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More Than a Feeling 

B Radicals may sound like a jam band, but they think of their music as a conversation everyone can be a part of

click to enlarge BEN TOBIN
  • Ben Tobin

B Radicals is a jam band, but not necessarily a basement/house-party band. (They do practice in a basement, though, and they probably would play your house party if you asked them). This is an atypical set of musicians who rely heavily on grooves and improvisation. Instead of being overdrawn and sloppy, their sound is textured and well-rehearsed — improvising in all the right places.

The band of local musicians formed as the B Radicals in 2008 through mutual scenes and house parties. Since then, they’ve taken their breed of rock, funk and experimental music to wherever there’s an audience willing to listen. This month, they’ll play the Viking and Sunset Junction, but also a farm and Mount Spokane’s ski lodge.

The five-person band is quick to discuss and politely disagree over just about anything but their name. Radical means root, says Bradford Little, the band’s guitarist, keyboardist and vocalist.

“If you can find a root at any level, you can grow,” he says. “Our name is kind of a statement to be radical.”

Their funky combination of drums, conga, saxophone, guitar and bass creates a loud, rock- and blues-heavy sound. The dual percussionists are magnetic, and the saxophone, when used, eloquently breaks up a monotonous jam. It’s the eclectic type of music you’d expect to hear at a barter fair, just more polished.

“We’re not simply a jam band,” says saxophone player Nathan Distelhorst. “We compose in the moment. The music is never accidental; it’s intentional and mindful. It’s a five-way conversation all at once.”

Headlights from Riverside Avenue streak though the windows at Lions Lair in such a way that they almost seem like a part of the show. Little says his theater lights and fog machine help create the vibe the band is looking for.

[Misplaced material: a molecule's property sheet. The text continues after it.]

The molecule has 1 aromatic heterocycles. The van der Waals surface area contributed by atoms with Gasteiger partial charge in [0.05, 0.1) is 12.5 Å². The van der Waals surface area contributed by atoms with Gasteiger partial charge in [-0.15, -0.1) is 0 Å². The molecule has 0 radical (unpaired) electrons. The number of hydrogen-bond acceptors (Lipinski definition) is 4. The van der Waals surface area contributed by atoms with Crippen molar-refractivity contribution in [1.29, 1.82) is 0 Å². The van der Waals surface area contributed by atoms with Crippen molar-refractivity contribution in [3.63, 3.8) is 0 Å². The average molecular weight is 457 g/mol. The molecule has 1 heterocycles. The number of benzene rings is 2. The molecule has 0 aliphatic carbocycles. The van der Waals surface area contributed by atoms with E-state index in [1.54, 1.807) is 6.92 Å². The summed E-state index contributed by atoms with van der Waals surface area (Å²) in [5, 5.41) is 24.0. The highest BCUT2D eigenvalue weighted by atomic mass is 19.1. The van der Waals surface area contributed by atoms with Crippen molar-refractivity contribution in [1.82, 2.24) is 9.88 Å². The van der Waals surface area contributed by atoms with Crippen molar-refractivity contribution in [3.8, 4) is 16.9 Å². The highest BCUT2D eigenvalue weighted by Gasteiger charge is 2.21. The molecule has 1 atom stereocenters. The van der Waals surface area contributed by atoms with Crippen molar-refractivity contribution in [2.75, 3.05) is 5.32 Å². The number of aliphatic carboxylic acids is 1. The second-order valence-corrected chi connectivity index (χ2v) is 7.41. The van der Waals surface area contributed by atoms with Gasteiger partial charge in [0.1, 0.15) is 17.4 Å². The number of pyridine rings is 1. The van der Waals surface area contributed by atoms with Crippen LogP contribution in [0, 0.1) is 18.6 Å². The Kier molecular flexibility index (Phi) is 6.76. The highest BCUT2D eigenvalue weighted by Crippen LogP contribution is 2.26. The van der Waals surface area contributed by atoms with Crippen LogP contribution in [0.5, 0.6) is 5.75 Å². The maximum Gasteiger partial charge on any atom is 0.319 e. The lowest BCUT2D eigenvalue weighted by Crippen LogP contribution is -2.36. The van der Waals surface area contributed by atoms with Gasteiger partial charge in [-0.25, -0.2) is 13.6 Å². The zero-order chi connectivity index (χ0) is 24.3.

“We try to bring people into the vibration as soon as possible,” he says.

The Free Tibet bumper sticker on the keyboard reflects about half of the audience. The band has a faithful following, and on most nights, you’re sure to see a troupe of hula hoopers (the bassist is engaged to one) and a man at the back of the audience in a Sublime T-shirt, patting his belly to the drum beats, dancing by himself.

Little has written most of their 50 original songs and says he’s greatly influenced by Santana and Bob Marley.

“Marley believed you could cure the world of any disease through the power of vibration,” Little says. For this band, it’s not so much about the music as it is about the experience, he says.

“The next thing you know we’ve been jamming for 20 minutes or so, and we have to look back up to see if we’ve lost people,” Little says.

The rest of the guys have a tendency to levitate in one part, adds percussionist Lancer Reichle — it’s up to the drummers to bring them down.

The band says they play to and for one another and would be happy if they were just locked in a room at one permanent practice session. The audience, they say, provides the final element that makes playing music worthwhile. Life is meant to be joyful, Little says — so music is, therefore, joyful.

Onstage, the B Radicals are one of those bands that makes you appreciate live music. Each performance sounds as raw and humble as the countless live shows they’ve recorded. There’s something to be appreciated here in watching something artistically created on the fly.

The band says they plan to record an album within the next couple of months and play more live shows to more people, but they don’t plan to give up their experimental-jam band roots. They plan to turn more people onto their vibrations and, Little adds, get people to “the place where you can’t describe it, you have to be there.”

B Radicals play with Hip Gravy at Sunset Junction on Friday, March 26, at 9 pm. Tickets: $5. 21 . Call 991-2470.

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